Sunday, July 26, 2009

Who is entitled to the water in a river?

South Carolina’s attorney general, Henry McMaster, recently had an article in the
paper concerning the legal battle between South Carolina and North Carolina over the use of water from the rivers which come through N. C. on the way to S.C. He pointed out how the granting of permits by N. C. to certain cities and utilities for the diversion of millions of gallons of water per day could endanger the availablity of water to the citizens of S. C. He called the federal law suit which he had filed a "fight for S. C. rights".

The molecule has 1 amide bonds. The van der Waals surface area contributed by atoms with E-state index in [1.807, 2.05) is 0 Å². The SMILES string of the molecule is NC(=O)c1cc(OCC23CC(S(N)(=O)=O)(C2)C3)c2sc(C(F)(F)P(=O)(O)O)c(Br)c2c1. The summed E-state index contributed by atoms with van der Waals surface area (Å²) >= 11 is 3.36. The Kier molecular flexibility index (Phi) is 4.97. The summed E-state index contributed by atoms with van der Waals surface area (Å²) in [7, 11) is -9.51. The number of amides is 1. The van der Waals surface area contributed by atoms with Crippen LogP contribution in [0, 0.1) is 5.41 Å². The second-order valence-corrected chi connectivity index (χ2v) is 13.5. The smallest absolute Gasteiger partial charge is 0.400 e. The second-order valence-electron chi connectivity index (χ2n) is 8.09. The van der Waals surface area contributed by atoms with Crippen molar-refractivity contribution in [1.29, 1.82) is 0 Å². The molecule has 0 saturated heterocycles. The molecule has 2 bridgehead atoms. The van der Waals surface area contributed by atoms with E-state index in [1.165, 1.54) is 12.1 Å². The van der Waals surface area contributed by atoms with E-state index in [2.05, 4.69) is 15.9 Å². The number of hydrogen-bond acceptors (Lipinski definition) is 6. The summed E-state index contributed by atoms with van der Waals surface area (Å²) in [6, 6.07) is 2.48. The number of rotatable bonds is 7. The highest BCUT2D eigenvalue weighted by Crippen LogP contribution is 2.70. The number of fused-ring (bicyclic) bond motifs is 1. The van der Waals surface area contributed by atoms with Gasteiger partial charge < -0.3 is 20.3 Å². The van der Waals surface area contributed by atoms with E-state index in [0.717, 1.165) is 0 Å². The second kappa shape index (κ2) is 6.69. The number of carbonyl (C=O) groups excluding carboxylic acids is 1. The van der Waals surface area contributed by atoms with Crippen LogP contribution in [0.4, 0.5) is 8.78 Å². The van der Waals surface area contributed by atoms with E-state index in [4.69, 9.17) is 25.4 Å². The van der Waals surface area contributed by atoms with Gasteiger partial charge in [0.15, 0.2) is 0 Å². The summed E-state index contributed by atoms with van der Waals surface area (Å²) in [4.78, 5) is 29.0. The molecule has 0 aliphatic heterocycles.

My question is: how can such a conflict be resolved in a way that is fair to all without also coming to grips
 with the whole problem of population growth? On what basis can anyone decide that limits can be put on the withdrawal of the water that is necessary for life? And, even if legislation is passed establishing such limits, how can such legislation be enforced?

Regardless of how these questions are answered, if we do not include a plan to limit population growth, it will be only a temporary solution, if any solution at all.

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